Understanding the Landlord's Tacit Hypothec

By Ashleigh Laurent, TPN Legal Counsel

TPN’s Residential Lease makes provision for the common law remedy available to Landlords known as the Landlord’s Tacit Hypothec. This can be defined as a form of real security which secures the Tenant’s obligation in respect of arrear rental due to the Landlord.

The Landlord would be entitled to attach movable property on the leased premises equal in value to the arrear rental, together with the costs of recovering such rental. These goods can then be sold in execution and the proceeds would then be utilised to satisfy the outstanding debt to the Landlord.

There are five common questions that TPN receives regarding the Landlord’s Tacit Hypothec, almost weekly! These are:

1. What if the prospective Tenant does not agree to the Landlord’s Tacit Hypothec clause?

It is imperative for the Tenant to understand that the Landlord’s Tacit Hypothec comes into effect by operation of law and as such, the Landlord would not need to specifically include this in a lease agreement because it is dictated by existing legal principles. Therefore, there does not need to be agreement between the Landlord and Tenant because it is an implied remedy afforded to Landlords.

2. My Tenant is in arrears, can I just attach the movable property on the leased premises?

No, the Landlord does not automatically obtain this right. It would need to be perfected by means of a court order. It is advisable to approach an experienced attorney to institute this action on your behalf.

Unpaid rent is usually pursued by means of an automatic rental interdict summons in terms of section 31 of the Magistrates Courts Act. The Landlord can, in addition to this, institute an urgent ex parte application in terms of section 32 of the Magistrates Courts Act for the attachment and removal of the Tenant’s movable property in lieu of the arrear rental. This section does require that the outstanding rent, “be demanded in writing for the space of seven days and upwards,” or “if not demanded that the Landlord believes that the Tenant is about to remove the movable property upon the said premises.”

3. What happens if the Tenant moves the movable property off the leased premises?

The answer to this question would be dependent on whether the Landlord has perfected their right by means of a court order. If, the Landlord has not obtained an order then the Tenant is free to remove the movable property off the premises at any time. However, if the Landlord has obtained the relevant order, and if the Tenant subsequently removed the movable property off the premises, the Tenant’s actions could constitute a criminal offence, and they could be held in contempt of court or even charged with theft.

It is important to note that the Landlord’s right to attach movable property exists so long as the movable property is on the respective premises, or the movable property has not reached its destination whilst being transferred by the Tenant. The Landlord’s Tacit Hypothec automatically falls away if the movable property is not on the premises and has reached its destination, or if the Tenant has paid up the outstanding rent.

4. Is the Landlord’s Tacit Hypothec enforceable against a spouse?

If the parties are married by the default position of in community of property, the general position is that either spouse may perform any juristic act with regard to the joint estate without the consent of the other spouse, subject only to the restrictions in the Matrimonial Property Act. Therefore, either spouse may enter into a lease agreement without the formal or informal consent of the other spouse. As such, the other spouse would be cited as a co-tenant in the lease agreement.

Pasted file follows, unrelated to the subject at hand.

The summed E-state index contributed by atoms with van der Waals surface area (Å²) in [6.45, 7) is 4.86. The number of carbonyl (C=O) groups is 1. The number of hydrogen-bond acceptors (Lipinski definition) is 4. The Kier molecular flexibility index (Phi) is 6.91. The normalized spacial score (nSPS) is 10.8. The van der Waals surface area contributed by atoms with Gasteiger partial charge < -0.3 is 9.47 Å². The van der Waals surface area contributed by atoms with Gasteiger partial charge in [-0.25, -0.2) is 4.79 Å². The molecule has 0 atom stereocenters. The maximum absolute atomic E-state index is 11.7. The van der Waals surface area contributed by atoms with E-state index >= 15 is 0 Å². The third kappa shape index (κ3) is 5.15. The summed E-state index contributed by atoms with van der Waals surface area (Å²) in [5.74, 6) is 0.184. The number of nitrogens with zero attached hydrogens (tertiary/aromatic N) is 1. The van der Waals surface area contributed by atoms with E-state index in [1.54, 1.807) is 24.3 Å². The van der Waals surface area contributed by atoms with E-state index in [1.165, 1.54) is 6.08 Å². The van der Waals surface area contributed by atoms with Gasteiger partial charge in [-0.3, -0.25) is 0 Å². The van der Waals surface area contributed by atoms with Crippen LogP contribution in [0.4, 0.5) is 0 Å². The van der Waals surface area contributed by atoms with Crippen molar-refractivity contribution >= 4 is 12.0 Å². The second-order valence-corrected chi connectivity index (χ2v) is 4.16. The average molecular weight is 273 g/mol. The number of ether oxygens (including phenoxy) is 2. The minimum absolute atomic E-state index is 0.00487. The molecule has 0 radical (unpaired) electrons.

Accordingly, if the spouses fell into arrears in respect of their rent, the Landlord would be entitled to attach movable property on the leased premises equal in value to the arrear rental, together with the costs of recovering such rental from the joint estate.

5. My Tenant has been sequestrated - is the Landlord’s Tacit Hypothec still enforceable?

South Africa’s Insolvency Act does recognise the Landlord’s Tacit Hypothec as a remedy in securing unpaid rent. A Landlord is, therefore, entitled to perfect the Tacit Hypothec regardless of whether the Tenant has been sequestrated or not. In addition to this, the Landlord need not have perfected the Tacit Hypothec prior to sequestration. Landlords in this instance are recognised as preferent and secured creditors and can accordingly receive payment before other creditors but after the costs of the Administrator are accordingly paid.

It is important to note, however, that section 85(2) of the Insolvency Act places a limitation on the amount of the claim. In that, “a Landlord’s legal hypothec shall confer preference with regard to any article subject to that Hypothec for any rent due in respect of any period immediately prior to and up to the date of sequestration but not exceeding (a) three months, if the rent is payable monthly or at shorter intervals than one month.” The Insolvency Act also speaks to time periods where rent is payable in intervals exceeding one month. If the amount exceeds the limit stipulated, the remainder of the amount would be deemed unsecured.

Practically speaking, it is imperative that the Landlord weighs their options as the costs associated in the application perfecting a Landlord’s Tacit Hypothec, including the costs of the sheriff and costs of the auction, can be exorbitant. Imperative factors for the Landlord to consider are the circumstances of their specific matter and the amount of rent outstanding.

Have any questions regarding the Landlord’s Tacit Hypothec? Contact TPN today on 0861 876 000 or legal@tpn.co.za

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